"The combat system is the brain that helps you fire 'the bullet,' which is actually an extremely complex missile," Danielle Hilliard says of her highly technical job in air and missile defense.
She uses simple visual images to demystify her job as a rocket scientist working on ballistic missiles in APL's Space Department.
As a program manager, the 41-year-old Clarksville resident has a dual role that requires her to work internally and externally. She communicates with engineers, works across APL departments and with partners at such institutions as MIT and Penn State.
"When the engineers aren't around I must still be able to talk at a high level with our sponsors," she says. "And as a leader, I have to be a nurturer. That means transferring the abilities women innately have to technical life."
Hilliard's earliest ambition was to become an astronaut, a dream that took shape in 1979 when NASA's Skylab space station was still in orbit. While that desire eventually faded, her interest in space soared.
She even met her husband, who is an assistant program manager at APL, at an aerospace engineering conference in 1995. When she spied Tony Hilliard, she told a friend, "You don't like nerds. He's mine," she recalls, chuckling at the memory. They wed two years later.
She earned a bachelor's degree in aerospace science engineering from Tuskegee University in Alabama in 1995 and a master's degree in information technology from Capitol College in Laurel in 2001, joining APL that same year.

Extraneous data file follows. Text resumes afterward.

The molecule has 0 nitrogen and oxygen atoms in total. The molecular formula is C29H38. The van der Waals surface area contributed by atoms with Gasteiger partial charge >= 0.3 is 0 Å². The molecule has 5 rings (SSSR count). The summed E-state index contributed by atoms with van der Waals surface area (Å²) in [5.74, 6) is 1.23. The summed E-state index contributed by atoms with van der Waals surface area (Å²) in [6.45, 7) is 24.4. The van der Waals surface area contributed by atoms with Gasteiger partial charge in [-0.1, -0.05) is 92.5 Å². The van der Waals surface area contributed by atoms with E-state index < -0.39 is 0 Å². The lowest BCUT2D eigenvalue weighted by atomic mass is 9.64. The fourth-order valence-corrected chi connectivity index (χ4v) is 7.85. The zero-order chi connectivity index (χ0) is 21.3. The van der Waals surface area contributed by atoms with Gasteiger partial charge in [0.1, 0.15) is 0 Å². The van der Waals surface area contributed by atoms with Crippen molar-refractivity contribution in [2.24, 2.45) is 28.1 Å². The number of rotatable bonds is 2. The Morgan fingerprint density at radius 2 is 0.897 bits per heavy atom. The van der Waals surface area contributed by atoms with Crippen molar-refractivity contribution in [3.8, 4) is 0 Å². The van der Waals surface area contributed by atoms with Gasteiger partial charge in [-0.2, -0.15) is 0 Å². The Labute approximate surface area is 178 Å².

Wanting to devote more time to her and Tony's three children -- two boys and a girl who range in age from 5 to 15 -- Hilliard opted for the flexibility of a 32-hour work week in 2006 after putting in five years as a full-time employee.
Today, she observes a growing number of women in science, she says, adding that she remembers when she was "the only female in the room."
Women's roles and responsibilities today are as important as their skill sets.
"As women, we have a lot of voice. We influence future generations more than men because, in general, children see women more" as they interact with them in their roles as mothers and as teachers, especially at the elementary-school level.
"But we're not just in the classroom -- we're role models in the field," she says.
Since she believes a person's interests can "take you down so many different paths," it follows that her advice to kids is "to always continue to seek knowledge and take on personal challenges.
"Never be content to learn one thing and be an expert on that, since there are so many opportunities in the global world we live in," she says.
Hilliard emphasizes the importance of the middle school years, when proficiency in math and science begins to accelerate and set the stage for high school and beyond. Programs such as Girl Power -- an APL expo that attracts more than 750 middle- and high-school girls each March to learn about STEM careers -- are on the right track, she says.
"My daughter asks me nearly every day whether anything I did at work was fun," she says. "Work should be engaging. For me the most important thing is interacting with people to get to the end state, like watching the flight tests of a missile."
A strong believer in voluntarism, Hilliard excels not only at her job, but also in simplifying scientific principles that are difficult for most people to wrap their minds around. She spends as many as 10 hours a week mentoring youth. She also ekes out the time to judge one or two STEM competitions a week.
"We need to tune in to what kids know now, and I'll do whatever I can to be innovative," she says.